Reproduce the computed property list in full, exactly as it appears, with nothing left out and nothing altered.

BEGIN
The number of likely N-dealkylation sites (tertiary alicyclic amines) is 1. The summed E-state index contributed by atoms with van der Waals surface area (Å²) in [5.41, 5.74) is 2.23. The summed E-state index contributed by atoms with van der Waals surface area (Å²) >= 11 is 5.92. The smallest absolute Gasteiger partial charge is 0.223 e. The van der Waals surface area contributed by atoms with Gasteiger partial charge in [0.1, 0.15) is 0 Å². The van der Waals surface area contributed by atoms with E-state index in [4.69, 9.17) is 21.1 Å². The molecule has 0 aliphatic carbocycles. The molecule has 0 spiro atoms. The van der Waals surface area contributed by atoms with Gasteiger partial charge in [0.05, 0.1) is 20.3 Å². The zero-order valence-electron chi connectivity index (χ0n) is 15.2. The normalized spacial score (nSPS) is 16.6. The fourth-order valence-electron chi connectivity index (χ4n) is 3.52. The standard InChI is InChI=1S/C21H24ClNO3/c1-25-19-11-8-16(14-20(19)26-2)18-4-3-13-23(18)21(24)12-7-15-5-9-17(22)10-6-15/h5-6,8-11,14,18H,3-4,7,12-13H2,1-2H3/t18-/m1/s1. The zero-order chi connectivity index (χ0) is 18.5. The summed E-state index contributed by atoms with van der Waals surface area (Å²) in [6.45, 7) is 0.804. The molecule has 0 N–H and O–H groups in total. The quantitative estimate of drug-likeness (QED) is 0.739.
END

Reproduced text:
The number of likely N-dealkylation sites (tertiary alicyclic amines) is 1. The summed E-state index contributed by atoms with van der Waals surface area (Å²) in [5.41, 5.74) is 2.23. The summed E-state index contributed by atoms with van der Waals surface area (Å²) >= 11 is 5.92. The smallest absolute Gasteiger partial charge is 0.223 e. The van der Waals surface area contributed by atoms with Gasteiger partial charge in [0.1, 0.15) is 0 Å². The van der Waals surface area contributed by atoms with E-state index in [4.69, 9.17) is 21.1 Å². The molecule has 0 aliphatic carbocycles. The molecule has 0 spiro atoms. The van der Waals surface area contributed by atoms with Gasteiger partial charge in [0.05, 0.1) is 20.3 Å². The zero-order valence-electron chi connectivity index (χ0n) is 15.2. The normalized spacial score (nSPS) is 16.6. The fourth-order valence-electron chi connectivity index (χ4n) is 3.52. The standard InChI is InChI=1S/C21H24ClNO3/c1-25-19-11-8-16(14-20(19)26-2)18-4-3-13-23(18)21(24)12-7-15-5-9-17(22)10-6-15/h5-6,8-11,14,18H,3-4,7,12-13H2,1-2H3/t18-/m1/s1. The zero-order chi connectivity index (χ0) is 18.5. The summed E-state index contributed by atoms with van der Waals surface area (Å²) in [6.45, 7) is 0.804. The molecule has 0 N–H and O–H groups in total. The quantitative estimate of drug-likeness (QED) is 0.739.